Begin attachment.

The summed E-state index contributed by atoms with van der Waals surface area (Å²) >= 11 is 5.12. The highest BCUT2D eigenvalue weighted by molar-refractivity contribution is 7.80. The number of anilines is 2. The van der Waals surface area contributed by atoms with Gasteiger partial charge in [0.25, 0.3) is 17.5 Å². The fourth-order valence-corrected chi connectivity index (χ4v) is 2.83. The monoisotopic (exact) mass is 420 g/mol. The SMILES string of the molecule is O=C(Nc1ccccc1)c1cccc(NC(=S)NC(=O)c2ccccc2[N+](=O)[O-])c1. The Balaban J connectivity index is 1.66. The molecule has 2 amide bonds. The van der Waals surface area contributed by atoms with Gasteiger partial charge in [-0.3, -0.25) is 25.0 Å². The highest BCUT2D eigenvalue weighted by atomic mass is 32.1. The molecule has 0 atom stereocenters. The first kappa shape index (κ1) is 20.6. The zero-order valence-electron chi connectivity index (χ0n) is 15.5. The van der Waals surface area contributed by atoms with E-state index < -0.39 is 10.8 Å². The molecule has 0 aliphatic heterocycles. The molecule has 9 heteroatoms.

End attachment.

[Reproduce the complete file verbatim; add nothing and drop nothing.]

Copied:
The summed E-state index contributed by atoms with van der Waals surface area (Å²) >= 11 is 5.12. The highest BCUT2D eigenvalue weighted by molar-refractivity contribution is 7.80. The number of anilines is 2. The van der Waals surface area contributed by atoms with Gasteiger partial charge in [0.25, 0.3) is 17.5 Å². The fourth-order valence-corrected chi connectivity index (χ4v) is 2.83. The monoisotopic (exact) mass is 420 g/mol. The SMILES string of the molecule is O=C(Nc1ccccc1)c1cccc(NC(=S)NC(=O)c2ccccc2[N+](=O)[O-])c1. The Balaban J connectivity index is 1.66. The molecule has 2 amide bonds. The van der Waals surface area contributed by atoms with Gasteiger partial charge in [-0.3, -0.25) is 25.0 Å². The highest BCUT2D eigenvalue weighted by atomic mass is 32.1. The molecule has 0 atom stereocenters. The first kappa shape index (κ1) is 20.6. The zero-order valence-electron chi connectivity index (χ0n) is 15.5. The van der Waals surface area contributed by atoms with E-state index < -0.39 is 10.8 Å². The molecule has 0 aliphatic heterocycles. The molecule has 9 heteroatoms.